3,000 mile myth

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Oil being drained from a car.

The 3,000 mile myth refers to a common belief, particularly in the United States, that all cars should have their motor oil changed at least every 3,000 miles (4,800 km) to maintain their car engine correctly. Efforts are under way to convince the public that this is not necessary, and that people should follow the advice given in their owner's manual rather than the advice of the oil-change businesses.[1]

History[edit]

At the beginning of the twentieth century, many car manufacturers recommended an oil use duration of 500 miles (800 km) to 2,000 miles (3,200 km). With the advent of oil filters in the 1920s and their popularization later on, car manufacturers extended the oil use duration up to 3,000 miles. Throughout the years, many oil change shops recommended an oil change every 3,000 miles. However, during the later part of the twentieth century, engine technology and oil technology have advanced requiring less frequent oil changes under normal driving conditions.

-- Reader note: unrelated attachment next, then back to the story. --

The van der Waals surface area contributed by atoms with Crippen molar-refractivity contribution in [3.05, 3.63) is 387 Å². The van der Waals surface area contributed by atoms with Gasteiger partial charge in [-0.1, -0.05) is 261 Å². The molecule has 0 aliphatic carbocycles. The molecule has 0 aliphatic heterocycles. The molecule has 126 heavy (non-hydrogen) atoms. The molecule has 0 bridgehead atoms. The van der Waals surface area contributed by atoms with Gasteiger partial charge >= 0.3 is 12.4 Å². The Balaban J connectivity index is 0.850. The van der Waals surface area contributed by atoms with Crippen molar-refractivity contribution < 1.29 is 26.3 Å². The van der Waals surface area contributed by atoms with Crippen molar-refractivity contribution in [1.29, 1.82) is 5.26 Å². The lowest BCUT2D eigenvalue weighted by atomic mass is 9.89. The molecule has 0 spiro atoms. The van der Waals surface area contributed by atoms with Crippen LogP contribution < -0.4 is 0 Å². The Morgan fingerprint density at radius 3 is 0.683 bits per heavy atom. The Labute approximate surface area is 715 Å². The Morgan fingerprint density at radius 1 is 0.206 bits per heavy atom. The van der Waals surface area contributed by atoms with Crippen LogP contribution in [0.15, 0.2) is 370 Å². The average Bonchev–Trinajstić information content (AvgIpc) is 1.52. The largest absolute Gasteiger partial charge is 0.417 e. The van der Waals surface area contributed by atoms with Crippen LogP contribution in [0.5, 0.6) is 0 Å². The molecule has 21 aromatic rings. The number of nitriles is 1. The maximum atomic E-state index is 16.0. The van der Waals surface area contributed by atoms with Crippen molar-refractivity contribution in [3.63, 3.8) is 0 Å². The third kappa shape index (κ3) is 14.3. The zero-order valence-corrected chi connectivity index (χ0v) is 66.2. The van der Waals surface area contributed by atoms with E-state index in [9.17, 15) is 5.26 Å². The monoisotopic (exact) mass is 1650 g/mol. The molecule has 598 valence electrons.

Reasons[edit]

This recently identified "myth" has continued to exist due to the complexity existing in today's car industry. In response to this, car manufacturers include a manual with recommendations for how often the oil should be changed[2] often including recommendations based on driving conditions. Some models now come with a monitoring system that alerts the driver when the oil needs changing. Depending on driving conditions, these can extend change intervals to 10,000 or 15,000 miles.[3][4][5] In case of diesel engines and manufacturer recommended long-life oil, the indicated change interval can be as long as 19,000 miles (31,000 km) (BMW) or 30,000 miles (48,000 km) (VW).

References[edit]

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